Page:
Crimea crisis and unrest in eastern Ukrainian cities
Pro-Russian protesters sit inside the seized regional administrative building in KharkovReuters

Pro-Russian protesters took to the streets in the Ukrainian cities of Donetsk, Lugansk and Kharkov and seized government buildings demanding an independent referendum for secession, as fallout from the Crimean breakaway begins to haunt Kiev.

The anti-Kiev demonstrators entered the regional state building in Kharkov amid loud cheers and some of them hoisted the Russian flag at the building.

More than 2,000 protesters gathered in Lenin Square in the centre of the eastern Ukrainian city of Donetsk calling for autonomy from the Kiev administration. Some of them were shouting "Crimea – Donbass-Russia" referring to the Donbass industrial region of Donetsk, which is the hometown of the deposed Ukrainian president Viktor Yanukovich.

The protesters shouted slogans against the recently-appointed governor of Donetsk, Sergey Taruta, calling for him to step down.

The police said they have opened a criminal case against the protesters who seized the state buildings in Donetsk.

Skirmishes broke out in some parts of the city as security forces attempted to stop the protesters from marching. Although the exact number remains unclear, a few people have reportedly been injured in the clashes.

"I came to support my people. We are against that gang [in Kiev], we are against fascism. I want Customs Union [with Russia]. Kiev is not listening to us, the European Union is not listening to us. I would be happy for talks with the EU - let them come to Donetsk, to Donbas, and listen to us. No, they are only listening to those in Kiev instead," a female protester named Lyubov told Reuters.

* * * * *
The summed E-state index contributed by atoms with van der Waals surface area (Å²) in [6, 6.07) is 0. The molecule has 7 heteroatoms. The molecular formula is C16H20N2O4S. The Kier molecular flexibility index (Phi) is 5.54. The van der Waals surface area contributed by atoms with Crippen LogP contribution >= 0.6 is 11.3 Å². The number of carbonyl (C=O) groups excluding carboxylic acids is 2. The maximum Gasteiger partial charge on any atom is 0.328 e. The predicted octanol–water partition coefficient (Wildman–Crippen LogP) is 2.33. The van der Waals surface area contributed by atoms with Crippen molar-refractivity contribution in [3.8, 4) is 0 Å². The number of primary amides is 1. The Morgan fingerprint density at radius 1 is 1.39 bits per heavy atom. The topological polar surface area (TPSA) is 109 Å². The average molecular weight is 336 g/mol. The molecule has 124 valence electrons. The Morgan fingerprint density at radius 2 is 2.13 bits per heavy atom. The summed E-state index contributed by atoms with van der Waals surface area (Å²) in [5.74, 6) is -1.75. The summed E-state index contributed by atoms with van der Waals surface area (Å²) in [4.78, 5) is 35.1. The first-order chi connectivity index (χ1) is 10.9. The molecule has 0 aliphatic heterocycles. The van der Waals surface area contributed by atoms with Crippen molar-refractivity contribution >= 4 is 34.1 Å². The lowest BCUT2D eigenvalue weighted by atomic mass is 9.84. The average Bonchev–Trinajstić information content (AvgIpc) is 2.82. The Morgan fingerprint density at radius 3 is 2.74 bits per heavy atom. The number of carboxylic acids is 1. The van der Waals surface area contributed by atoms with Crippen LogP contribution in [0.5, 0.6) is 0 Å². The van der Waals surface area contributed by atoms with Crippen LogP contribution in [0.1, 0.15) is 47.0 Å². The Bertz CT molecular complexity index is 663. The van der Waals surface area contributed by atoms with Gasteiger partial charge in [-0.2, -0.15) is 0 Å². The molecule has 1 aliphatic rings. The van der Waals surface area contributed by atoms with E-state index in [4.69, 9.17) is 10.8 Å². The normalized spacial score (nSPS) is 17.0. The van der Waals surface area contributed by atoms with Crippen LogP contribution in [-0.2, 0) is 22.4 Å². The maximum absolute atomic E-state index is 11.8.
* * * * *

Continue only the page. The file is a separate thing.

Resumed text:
In Lugansk, the pro-Russian protesters are also said to have looted weapons from the offices of the security personnel.

Ukraine's interim president Oleksandr Turchynov has cancelled his trip to Lithuania amid the spiralling crisis.

The country's interior ministry has blamed Vladimir Putin for the latest unrest saying Moscow is orchestrating the events.

In a Facebook post, interior minister Arsen Avakov said: "Putin and Yanukovich ordered and paid for the latest wave of separatist disorder in the east of the country. The people who have gathered are not many but they are very aggressive."

"A cruel approach will be used to everyone who directly conducts attacks on state buildings, on law enforcers and other civilians."

The interior ministry has called an emergency meeting of all the law enforcement agencies to deal with the situation.